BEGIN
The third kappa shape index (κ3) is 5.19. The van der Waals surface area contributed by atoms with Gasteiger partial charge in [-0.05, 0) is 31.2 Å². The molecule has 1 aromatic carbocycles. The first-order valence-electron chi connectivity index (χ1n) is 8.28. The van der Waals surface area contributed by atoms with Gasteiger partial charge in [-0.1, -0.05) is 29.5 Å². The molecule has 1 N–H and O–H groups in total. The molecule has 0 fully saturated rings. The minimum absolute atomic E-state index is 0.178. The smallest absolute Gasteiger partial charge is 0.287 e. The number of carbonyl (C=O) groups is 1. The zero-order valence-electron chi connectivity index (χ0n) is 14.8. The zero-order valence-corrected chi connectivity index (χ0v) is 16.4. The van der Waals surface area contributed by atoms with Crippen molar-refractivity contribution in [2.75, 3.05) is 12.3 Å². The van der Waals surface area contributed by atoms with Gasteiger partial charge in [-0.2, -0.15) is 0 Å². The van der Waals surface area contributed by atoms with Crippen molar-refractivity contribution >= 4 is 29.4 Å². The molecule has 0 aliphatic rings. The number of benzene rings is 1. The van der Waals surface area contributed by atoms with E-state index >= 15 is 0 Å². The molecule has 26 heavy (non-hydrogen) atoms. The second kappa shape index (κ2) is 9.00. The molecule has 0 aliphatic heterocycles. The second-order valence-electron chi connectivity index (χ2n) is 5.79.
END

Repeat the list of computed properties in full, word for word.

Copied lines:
The third kappa shape index (κ3) is 5.19. The van der Waals surface area contributed by atoms with Gasteiger partial charge in [-0.05, 0) is 31.2 Å². The molecule has 1 aromatic carbocycles. The first-order valence-electron chi connectivity index (χ1n) is 8.28. The van der Waals surface area contributed by atoms with Gasteiger partial charge in [-0.1, -0.05) is 29.5 Å². The molecule has 1 N–H and O–H groups in total. The molecule has 0 fully saturated rings. The minimum absolute atomic E-state index is 0.178. The smallest absolute Gasteiger partial charge is 0.287 e. The number of carbonyl (C=O) groups is 1. The zero-order valence-electron chi connectivity index (χ0n) is 14.8. The zero-order valence-corrected chi connectivity index (χ0v) is 16.4. The van der Waals surface area contributed by atoms with Crippen molar-refractivity contribution in [2.75, 3.05) is 12.3 Å². The van der Waals surface area contributed by atoms with Gasteiger partial charge in [-0.2, -0.15) is 0 Å². The van der Waals surface area contributed by atoms with Crippen molar-refractivity contribution >= 4 is 29.4 Å². The molecule has 0 aliphatic rings. The number of benzene rings is 1. The van der Waals surface area contributed by atoms with E-state index >= 15 is 0 Å². The molecule has 26 heavy (non-hydrogen) atoms. The second kappa shape index (κ2) is 9.00. The molecule has 0 aliphatic heterocycles. The second-order valence-electron chi connectivity index (χ2n) is 5.79.